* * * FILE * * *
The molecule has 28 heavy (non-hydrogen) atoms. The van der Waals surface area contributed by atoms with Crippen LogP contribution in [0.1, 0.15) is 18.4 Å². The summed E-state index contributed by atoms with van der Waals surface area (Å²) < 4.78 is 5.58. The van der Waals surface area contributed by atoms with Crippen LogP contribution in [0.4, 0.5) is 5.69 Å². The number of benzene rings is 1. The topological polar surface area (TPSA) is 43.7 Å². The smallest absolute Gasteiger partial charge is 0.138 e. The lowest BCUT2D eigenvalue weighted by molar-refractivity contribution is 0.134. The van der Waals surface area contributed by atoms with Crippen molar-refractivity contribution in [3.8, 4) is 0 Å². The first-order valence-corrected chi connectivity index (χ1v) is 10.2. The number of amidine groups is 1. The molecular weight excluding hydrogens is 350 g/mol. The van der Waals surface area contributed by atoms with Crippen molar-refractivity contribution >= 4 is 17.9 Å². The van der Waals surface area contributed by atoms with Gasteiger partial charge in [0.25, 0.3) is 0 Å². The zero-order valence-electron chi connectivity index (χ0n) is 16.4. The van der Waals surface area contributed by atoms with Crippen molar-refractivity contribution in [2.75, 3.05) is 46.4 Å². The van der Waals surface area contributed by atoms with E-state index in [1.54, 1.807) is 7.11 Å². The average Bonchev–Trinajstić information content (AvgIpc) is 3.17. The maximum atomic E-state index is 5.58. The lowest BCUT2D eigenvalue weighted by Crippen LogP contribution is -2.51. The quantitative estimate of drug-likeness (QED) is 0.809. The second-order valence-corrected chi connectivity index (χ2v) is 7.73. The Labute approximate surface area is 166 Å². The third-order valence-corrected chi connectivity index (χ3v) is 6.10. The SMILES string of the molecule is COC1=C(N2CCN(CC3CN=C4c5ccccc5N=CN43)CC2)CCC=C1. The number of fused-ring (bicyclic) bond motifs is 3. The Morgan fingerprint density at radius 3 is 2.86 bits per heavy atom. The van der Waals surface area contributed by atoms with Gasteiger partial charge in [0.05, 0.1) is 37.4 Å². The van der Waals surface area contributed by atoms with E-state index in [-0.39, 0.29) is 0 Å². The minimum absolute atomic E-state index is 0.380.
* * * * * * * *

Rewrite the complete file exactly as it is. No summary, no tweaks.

The molecule has 28 heavy (non-hydrogen) atoms. The van der Waals surface area contributed by atoms with Crippen LogP contribution in [0.1, 0.15) is 18.4 Å². The summed E-state index contributed by atoms with van der Waals surface area (Å²) < 4.78 is 5.58. The van der Waals surface area contributed by atoms with Crippen LogP contribution in [0.4, 0.5) is 5.69 Å². The number of benzene rings is 1. The topological polar surface area (TPSA) is 43.7 Å². The smallest absolute Gasteiger partial charge is 0.138 e. The lowest BCUT2D eigenvalue weighted by molar-refractivity contribution is 0.134. The van der Waals surface area contributed by atoms with Crippen molar-refractivity contribution in [3.8, 4) is 0 Å². The first-order valence-corrected chi connectivity index (χ1v) is 10.2. The number of amidine groups is 1. The molecular weight excluding hydrogens is 350 g/mol. The van der Waals surface area contributed by atoms with Crippen molar-refractivity contribution >= 4 is 17.9 Å². The van der Waals surface area contributed by atoms with Gasteiger partial charge in [0.25, 0.3) is 0 Å². The zero-order valence-electron chi connectivity index (χ0n) is 16.4. The van der Waals surface area contributed by atoms with Crippen molar-refractivity contribution in [2.75, 3.05) is 46.4 Å². The van der Waals surface area contributed by atoms with E-state index in [1.54, 1.807) is 7.11 Å². The average Bonchev–Trinajstić information content (AvgIpc) is 3.17. The maximum atomic E-state index is 5.58. The lowest BCUT2D eigenvalue weighted by Crippen LogP contribution is -2.51. The quantitative estimate of drug-likeness (QED) is 0.809. The second-order valence-corrected chi connectivity index (χ2v) is 7.73. The Labute approximate surface area is 166 Å². The third-order valence-corrected chi connectivity index (χ3v) is 6.10. The SMILES string of the molecule is COC1=C(N2CCN(CC3CN=C4c5ccccc5N=CN43)CC2)CCC=C1. The number of fused-ring (bicyclic) bond motifs is 3. The Morgan fingerprint density at radius 3 is 2.86 bits per heavy atom. The van der Waals surface area contributed by atoms with Gasteiger partial charge in [0.05, 0.1) is 37.4 Å². The van der Waals surface area contributed by atoms with E-state index in [-0.39, 0.29) is 0 Å². The minimum absolute atomic E-state index is 0.380.